Back to Edison: the war of currents revisited.

Google is helping the transition from industrial to information-age power infrastructure:

Google is investing $280 million in SolarCity, a company that leases out solar panels to home owners.
Google said it was a move to increase the amount of “distributed solar power.” That means that the power from solar panels is generated on the roofs of homes and is used by those homes instead of having to travel through a power grid. That can help reduce some of the strain on power grids during peak usage hours, when homes are drawing more electricity for air conditioning or, in the future, electric car charging.

This transition will begin in earnest when efficient energy storage becomes available to home owners and/or neighborhoods. Today, there's no practical way to store solar or wind power for future use on a small scale. Once this problem is solved, the current power distribution system, which wastes from 30 to 50 percent of transmitted energy, will be out of the picture, at least in the residential market.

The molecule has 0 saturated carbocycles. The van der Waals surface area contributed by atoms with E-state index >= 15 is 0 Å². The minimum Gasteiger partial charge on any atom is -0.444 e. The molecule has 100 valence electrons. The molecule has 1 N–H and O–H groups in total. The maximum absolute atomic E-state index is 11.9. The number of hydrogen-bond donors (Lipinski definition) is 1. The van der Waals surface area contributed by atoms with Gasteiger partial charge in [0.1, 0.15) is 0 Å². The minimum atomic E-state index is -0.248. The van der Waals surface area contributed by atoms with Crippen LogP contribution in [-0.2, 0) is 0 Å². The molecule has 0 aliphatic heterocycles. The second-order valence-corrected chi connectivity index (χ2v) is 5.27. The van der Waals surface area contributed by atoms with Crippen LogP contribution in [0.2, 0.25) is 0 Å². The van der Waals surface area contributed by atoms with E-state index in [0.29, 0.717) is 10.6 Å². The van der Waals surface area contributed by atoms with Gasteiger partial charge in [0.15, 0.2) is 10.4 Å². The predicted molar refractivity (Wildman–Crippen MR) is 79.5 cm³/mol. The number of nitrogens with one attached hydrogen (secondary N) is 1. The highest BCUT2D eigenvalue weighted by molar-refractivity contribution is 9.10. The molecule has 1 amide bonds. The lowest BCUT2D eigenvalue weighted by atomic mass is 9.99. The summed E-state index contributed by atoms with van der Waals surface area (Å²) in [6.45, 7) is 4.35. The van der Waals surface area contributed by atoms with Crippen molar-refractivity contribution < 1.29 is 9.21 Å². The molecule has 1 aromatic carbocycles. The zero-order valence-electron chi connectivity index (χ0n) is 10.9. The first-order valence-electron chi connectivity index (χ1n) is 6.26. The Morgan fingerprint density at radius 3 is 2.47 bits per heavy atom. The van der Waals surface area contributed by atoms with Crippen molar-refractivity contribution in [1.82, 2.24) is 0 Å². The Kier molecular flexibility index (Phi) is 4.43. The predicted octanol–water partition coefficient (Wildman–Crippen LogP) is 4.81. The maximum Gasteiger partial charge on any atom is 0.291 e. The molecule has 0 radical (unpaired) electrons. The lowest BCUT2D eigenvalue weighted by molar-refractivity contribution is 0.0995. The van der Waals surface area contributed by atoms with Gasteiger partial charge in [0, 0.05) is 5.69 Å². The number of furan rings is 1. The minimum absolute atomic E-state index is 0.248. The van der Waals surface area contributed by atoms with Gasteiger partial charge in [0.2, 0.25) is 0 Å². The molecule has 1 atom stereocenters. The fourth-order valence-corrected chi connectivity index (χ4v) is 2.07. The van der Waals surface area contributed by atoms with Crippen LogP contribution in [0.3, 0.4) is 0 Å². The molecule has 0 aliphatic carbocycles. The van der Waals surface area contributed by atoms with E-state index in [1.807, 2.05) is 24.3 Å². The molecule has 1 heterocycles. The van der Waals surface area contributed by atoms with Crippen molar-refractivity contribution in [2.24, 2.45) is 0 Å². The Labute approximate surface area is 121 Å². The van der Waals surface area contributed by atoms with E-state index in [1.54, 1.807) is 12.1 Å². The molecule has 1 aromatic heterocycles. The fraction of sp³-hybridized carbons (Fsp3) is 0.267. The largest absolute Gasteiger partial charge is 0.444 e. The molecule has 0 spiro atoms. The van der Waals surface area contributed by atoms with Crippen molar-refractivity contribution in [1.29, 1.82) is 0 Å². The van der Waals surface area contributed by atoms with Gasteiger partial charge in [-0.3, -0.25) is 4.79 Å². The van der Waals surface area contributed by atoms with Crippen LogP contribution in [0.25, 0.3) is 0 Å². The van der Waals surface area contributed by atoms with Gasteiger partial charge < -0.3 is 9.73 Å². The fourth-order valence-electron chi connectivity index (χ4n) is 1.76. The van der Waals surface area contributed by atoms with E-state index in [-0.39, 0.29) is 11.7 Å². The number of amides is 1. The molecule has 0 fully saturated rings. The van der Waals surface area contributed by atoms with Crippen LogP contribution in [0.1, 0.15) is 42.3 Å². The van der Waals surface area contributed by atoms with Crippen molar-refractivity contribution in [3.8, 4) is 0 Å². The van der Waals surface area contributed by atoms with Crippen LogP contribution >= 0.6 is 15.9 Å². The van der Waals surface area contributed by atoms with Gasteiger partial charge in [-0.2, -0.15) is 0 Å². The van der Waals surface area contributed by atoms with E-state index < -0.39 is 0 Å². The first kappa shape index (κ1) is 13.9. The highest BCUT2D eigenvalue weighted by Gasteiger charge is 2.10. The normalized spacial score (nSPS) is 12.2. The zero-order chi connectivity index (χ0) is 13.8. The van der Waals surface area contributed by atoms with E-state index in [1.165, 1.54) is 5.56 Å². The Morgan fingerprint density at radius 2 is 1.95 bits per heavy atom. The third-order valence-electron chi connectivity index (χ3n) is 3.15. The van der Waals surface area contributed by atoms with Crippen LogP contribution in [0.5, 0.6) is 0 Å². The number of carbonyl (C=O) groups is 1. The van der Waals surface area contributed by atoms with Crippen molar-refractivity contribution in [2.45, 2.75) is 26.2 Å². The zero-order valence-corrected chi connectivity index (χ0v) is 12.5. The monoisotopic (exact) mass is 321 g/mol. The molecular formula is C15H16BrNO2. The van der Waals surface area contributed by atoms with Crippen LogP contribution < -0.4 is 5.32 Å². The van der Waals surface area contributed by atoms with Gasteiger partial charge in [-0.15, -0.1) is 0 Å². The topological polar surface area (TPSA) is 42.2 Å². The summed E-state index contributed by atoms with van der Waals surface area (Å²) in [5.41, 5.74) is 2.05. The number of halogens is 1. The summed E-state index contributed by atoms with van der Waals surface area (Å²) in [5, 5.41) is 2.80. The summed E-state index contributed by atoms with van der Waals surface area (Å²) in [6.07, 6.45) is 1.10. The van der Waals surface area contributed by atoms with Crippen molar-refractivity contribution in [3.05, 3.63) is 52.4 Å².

Then, since the vast majority of information gadgets we'll be using consume low-power DC current, the next step will be creation of an in-home low-power DC network to feed them (rather than using AC/DC converters for everything, from PC to TV to car). This will probably take another 10 to 20 years.



tags: distribution, storage, energy, book, system, evolution, payload, s-curve, synthesis

Monday, June 13, 2011

Freedom to the cows!

Architect Carolyn Steel gives a TED talk on how city transportation infrastructure defines the food we eat. She shows evolution of London food supply routes: from river, hoof, and foot, to railroad, cars, and airplanes. A part of the evolution is a drastic change in food packaging, production scale, and consumption patterns.
Several points I'd like to note:
- meat and urbanism are rising hand in hand;
- feeding animals to feed them to humans takes 10 times more food;
- takes 10 calories [of fuel] to produce 1 calorie of food in the West;